An authority on behavioral economics at Harvard has found that the rate of dementia among Americans “explodes” after age 60, doubling every five years to more than 30% of the population over age 85, Pensions and Investments magazine has reported.
And even adults without dementia experience “substantial cognitive impairment,” making it difficult for them to manage their portfolios. Analytic cognitive function, according to the research, falls by about one percentile per year after age 20.
Nearly half of the population between 80 and 89 has dementia or cognitive impairment, according to a forthcoming paper, “The Age of Reason: Financial Decisions over the Life-Cycle with Implications for Regulation,” by Harvard professor David Laibson.
“This is a huge problem, and we’re really doing nothing to prepare for the large number of wealthy Americans nearing retirement,” Laibson told P&I. “In fact, we’ve really gone the opposite way, by encouraging and liberating people to take care of their own finances.”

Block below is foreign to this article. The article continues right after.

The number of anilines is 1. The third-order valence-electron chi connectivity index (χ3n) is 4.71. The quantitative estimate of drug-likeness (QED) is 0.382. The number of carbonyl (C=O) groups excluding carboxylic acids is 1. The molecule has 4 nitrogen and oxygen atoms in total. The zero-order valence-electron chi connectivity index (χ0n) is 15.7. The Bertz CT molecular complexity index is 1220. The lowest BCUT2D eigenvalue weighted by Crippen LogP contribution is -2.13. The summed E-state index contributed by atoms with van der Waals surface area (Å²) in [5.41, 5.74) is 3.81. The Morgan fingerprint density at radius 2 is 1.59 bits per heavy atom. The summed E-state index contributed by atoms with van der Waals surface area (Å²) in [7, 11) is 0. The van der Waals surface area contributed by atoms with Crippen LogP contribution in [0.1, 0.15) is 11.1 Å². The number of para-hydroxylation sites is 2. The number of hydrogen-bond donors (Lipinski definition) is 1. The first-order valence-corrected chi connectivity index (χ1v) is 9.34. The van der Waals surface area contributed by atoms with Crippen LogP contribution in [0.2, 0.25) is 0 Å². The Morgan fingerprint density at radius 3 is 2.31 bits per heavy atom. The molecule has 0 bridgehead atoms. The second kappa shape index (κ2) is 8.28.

Mandatory annuitization could help solve the problem, he said. “The vast majority of data says 30% to 40% of an individual’s portfolio should be put in a reasonably priced fixed-income annuity,” he said, adding that the U.S. should study the mandatory annuitization system in the U.K. “The issue is to make sure the financial services industry doesn’t come up with solutions that are too costly.”
According to the paper, the degeneration of a person’s cognitive function can lead to poor financial decision-making. For example, research showed that middle-age adults tend to borrow at lower interest rates and pay fewer fees relative to investors who are either younger or older.
Younger borrowers tend to have high analytic function but little experience, while older borrowers have lots of experience but lower levels of analytic function, the report noted. Averaging across 10 credit markets, fee and interest rate payments are at their lowest among investors around age 53.
While the new research highlights the inability of older adults to make financial decisions, one financial consultant says most adults have difficulties managing their retirement portfolios. “People don’t know what to do with their money in general,” he said. “It may get worse the older you get, but really this is a problem for all workers.”
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